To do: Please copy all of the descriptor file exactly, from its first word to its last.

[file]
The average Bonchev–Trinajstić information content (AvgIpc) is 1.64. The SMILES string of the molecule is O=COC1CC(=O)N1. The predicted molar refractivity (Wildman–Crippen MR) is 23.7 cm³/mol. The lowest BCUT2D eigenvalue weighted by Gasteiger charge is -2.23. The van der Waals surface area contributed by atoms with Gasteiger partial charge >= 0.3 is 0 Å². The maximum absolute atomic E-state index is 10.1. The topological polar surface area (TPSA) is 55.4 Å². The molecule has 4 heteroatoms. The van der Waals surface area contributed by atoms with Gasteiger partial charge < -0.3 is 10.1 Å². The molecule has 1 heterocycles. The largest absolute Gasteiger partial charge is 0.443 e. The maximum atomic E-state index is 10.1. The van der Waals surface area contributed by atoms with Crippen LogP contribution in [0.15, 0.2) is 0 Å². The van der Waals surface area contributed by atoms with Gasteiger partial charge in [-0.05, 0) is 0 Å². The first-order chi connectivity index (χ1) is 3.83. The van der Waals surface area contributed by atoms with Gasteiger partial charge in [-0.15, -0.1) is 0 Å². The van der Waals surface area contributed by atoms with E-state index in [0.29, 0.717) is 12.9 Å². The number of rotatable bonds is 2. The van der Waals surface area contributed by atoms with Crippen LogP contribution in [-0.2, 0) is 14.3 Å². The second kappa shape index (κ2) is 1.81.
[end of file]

The average Bonchev–Trinajstić information content (AvgIpc) is 1.64. The SMILES string of the molecule is O=COC1CC(=O)N1. The predicted molar refractivity (Wildman–Crippen MR) is 23.7 cm³/mol. The lowest BCUT2D eigenvalue weighted by Gasteiger charge is -2.23. The van der Waals surface area contributed by atoms with Gasteiger partial charge >= 0.3 is 0 Å². The maximum absolute atomic E-state index is 10.1. The topological polar surface area (TPSA) is 55.4 Å². The molecule has 4 heteroatoms. The van der Waals surface area contributed by atoms with Gasteiger partial charge < -0.3 is 10.1 Å². The molecule has 1 heterocycles. The largest absolute Gasteiger partial charge is 0.443 e. The maximum atomic E-state index is 10.1. The van der Waals surface area contributed by atoms with Crippen LogP contribution in [0.15, 0.2) is 0 Å². The van der Waals surface area contributed by atoms with Gasteiger partial charge in [-0.05, 0) is 0 Å². The first-order chi connectivity index (χ1) is 3.83. The van der Waals surface area contributed by atoms with Gasteiger partial charge in [-0.15, -0.1) is 0 Å². The van der Waals surface area contributed by atoms with E-state index in [0.29, 0.717) is 12.9 Å². The number of rotatable bonds is 2. The van der Waals surface area contributed by atoms with Crippen LogP contribution in [-0.2, 0) is 14.3 Å². The second kappa shape index (κ2) is 1.81.